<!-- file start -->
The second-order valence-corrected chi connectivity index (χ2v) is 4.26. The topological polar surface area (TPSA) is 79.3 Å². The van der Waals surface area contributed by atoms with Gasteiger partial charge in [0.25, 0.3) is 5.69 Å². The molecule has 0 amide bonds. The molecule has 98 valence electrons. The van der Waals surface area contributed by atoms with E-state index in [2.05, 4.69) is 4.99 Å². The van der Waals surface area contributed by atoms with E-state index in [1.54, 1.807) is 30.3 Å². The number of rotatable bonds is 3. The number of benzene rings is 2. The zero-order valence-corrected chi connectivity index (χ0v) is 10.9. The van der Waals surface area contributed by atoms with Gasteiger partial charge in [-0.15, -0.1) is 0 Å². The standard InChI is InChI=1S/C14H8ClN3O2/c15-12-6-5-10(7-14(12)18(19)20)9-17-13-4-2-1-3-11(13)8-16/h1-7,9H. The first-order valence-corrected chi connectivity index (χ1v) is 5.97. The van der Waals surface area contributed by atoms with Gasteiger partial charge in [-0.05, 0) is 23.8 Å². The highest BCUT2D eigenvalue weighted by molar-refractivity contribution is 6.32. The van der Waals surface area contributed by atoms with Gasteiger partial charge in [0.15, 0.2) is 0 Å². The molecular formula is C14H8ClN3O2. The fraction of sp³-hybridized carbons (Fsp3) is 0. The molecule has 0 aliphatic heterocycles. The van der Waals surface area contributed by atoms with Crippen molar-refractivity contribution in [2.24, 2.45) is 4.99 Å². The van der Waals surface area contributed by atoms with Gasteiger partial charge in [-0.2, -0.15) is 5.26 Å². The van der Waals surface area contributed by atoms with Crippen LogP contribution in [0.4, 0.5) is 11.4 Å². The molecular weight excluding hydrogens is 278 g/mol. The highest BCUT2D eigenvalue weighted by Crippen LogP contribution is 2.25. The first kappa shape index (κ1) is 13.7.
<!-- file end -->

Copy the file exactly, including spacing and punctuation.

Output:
The second-order valence-corrected chi connectivity index (χ2v) is 4.26. The topological polar surface area (TPSA) is 79.3 Å². The van der Waals surface area contributed by atoms with Gasteiger partial charge in [0.25, 0.3) is 5.69 Å². The molecule has 0 amide bonds. The molecule has 98 valence electrons. The van der Waals surface area contributed by atoms with E-state index in [2.05, 4.69) is 4.99 Å². The van der Waals surface area contributed by atoms with E-state index in [1.54, 1.807) is 30.3 Å². The number of rotatable bonds is 3. The number of benzene rings is 2. The zero-order valence-corrected chi connectivity index (χ0v) is 10.9. The van der Waals surface area contributed by atoms with Gasteiger partial charge in [-0.15, -0.1) is 0 Å². The standard InChI is InChI=1S/C14H8ClN3O2/c15-12-6-5-10(7-14(12)18(19)20)9-17-13-4-2-1-3-11(13)8-16/h1-7,9H. The first-order valence-corrected chi connectivity index (χ1v) is 5.97. The van der Waals surface area contributed by atoms with Gasteiger partial charge in [-0.05, 0) is 23.8 Å². The highest BCUT2D eigenvalue weighted by molar-refractivity contribution is 6.32. The van der Waals surface area contributed by atoms with Gasteiger partial charge in [0.15, 0.2) is 0 Å². The molecular formula is C14H8ClN3O2. The fraction of sp³-hybridized carbons (Fsp3) is 0. The molecule has 0 aliphatic heterocycles. The van der Waals surface area contributed by atoms with Crippen molar-refractivity contribution in [2.24, 2.45) is 4.99 Å². The van der Waals surface area contributed by atoms with Gasteiger partial charge in [-0.2, -0.15) is 5.26 Å². The van der Waals surface area contributed by atoms with Crippen LogP contribution in [0.4, 0.5) is 11.4 Å². The molecular weight excluding hydrogens is 278 g/mol. The highest BCUT2D eigenvalue weighted by Crippen LogP contribution is 2.25. The first kappa shape index (κ1) is 13.7.